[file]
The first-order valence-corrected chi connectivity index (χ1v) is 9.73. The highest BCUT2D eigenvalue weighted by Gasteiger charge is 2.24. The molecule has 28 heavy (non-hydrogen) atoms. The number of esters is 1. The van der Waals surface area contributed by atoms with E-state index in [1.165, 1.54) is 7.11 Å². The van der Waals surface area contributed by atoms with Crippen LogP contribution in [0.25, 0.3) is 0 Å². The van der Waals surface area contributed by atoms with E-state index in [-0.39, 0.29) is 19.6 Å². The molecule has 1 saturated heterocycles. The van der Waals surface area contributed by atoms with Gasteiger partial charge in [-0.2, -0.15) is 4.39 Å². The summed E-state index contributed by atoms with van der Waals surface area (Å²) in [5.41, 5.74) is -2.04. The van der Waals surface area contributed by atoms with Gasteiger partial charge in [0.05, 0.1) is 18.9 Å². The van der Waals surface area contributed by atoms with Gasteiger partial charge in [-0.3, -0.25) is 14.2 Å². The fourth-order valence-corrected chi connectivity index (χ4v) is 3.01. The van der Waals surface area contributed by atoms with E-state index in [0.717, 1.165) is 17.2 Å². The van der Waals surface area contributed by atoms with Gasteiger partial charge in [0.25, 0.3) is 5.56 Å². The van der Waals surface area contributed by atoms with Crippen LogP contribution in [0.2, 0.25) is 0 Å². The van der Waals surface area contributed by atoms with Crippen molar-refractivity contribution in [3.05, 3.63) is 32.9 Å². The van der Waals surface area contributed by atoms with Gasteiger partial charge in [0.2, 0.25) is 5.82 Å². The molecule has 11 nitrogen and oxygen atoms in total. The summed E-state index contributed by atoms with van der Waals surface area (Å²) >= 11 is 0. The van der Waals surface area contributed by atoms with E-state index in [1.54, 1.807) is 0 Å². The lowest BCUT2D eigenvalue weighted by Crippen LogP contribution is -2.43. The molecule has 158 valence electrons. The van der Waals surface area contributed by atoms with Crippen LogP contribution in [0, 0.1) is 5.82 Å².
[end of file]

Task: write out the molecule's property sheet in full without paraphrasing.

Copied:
The first-order valence-corrected chi connectivity index (χ1v) is 9.73. The highest BCUT2D eigenvalue weighted by Gasteiger charge is 2.24. The molecule has 28 heavy (non-hydrogen) atoms. The number of esters is 1. The van der Waals surface area contributed by atoms with E-state index in [1.165, 1.54) is 7.11 Å². The van der Waals surface area contributed by atoms with Crippen LogP contribution in [0.25, 0.3) is 0 Å². The van der Waals surface area contributed by atoms with E-state index in [-0.39, 0.29) is 19.6 Å². The molecule has 1 saturated heterocycles. The van der Waals surface area contributed by atoms with Gasteiger partial charge in [-0.2, -0.15) is 4.39 Å². The summed E-state index contributed by atoms with van der Waals surface area (Å²) in [5.41, 5.74) is -2.04. The van der Waals surface area contributed by atoms with Gasteiger partial charge in [0.05, 0.1) is 18.9 Å². The van der Waals surface area contributed by atoms with Gasteiger partial charge in [-0.3, -0.25) is 14.2 Å². The fourth-order valence-corrected chi connectivity index (χ4v) is 3.01. The van der Waals surface area contributed by atoms with E-state index in [0.717, 1.165) is 17.2 Å². The van der Waals surface area contributed by atoms with Gasteiger partial charge in [0.25, 0.3) is 5.56 Å². The van der Waals surface area contributed by atoms with Crippen LogP contribution in [0.2, 0.25) is 0 Å². The van der Waals surface area contributed by atoms with Crippen molar-refractivity contribution in [3.05, 3.63) is 32.9 Å². The van der Waals surface area contributed by atoms with Gasteiger partial charge in [0.2, 0.25) is 5.82 Å². The molecule has 11 nitrogen and oxygen atoms in total. The summed E-state index contributed by atoms with van der Waals surface area (Å²) >= 11 is 0. The van der Waals surface area contributed by atoms with E-state index in [1.54, 1.807) is 0 Å². The lowest BCUT2D eigenvalue weighted by Crippen LogP contribution is -2.43. The molecule has 158 valence electrons. The van der Waals surface area contributed by atoms with Crippen LogP contribution in [0, 0.1) is 5.82 Å².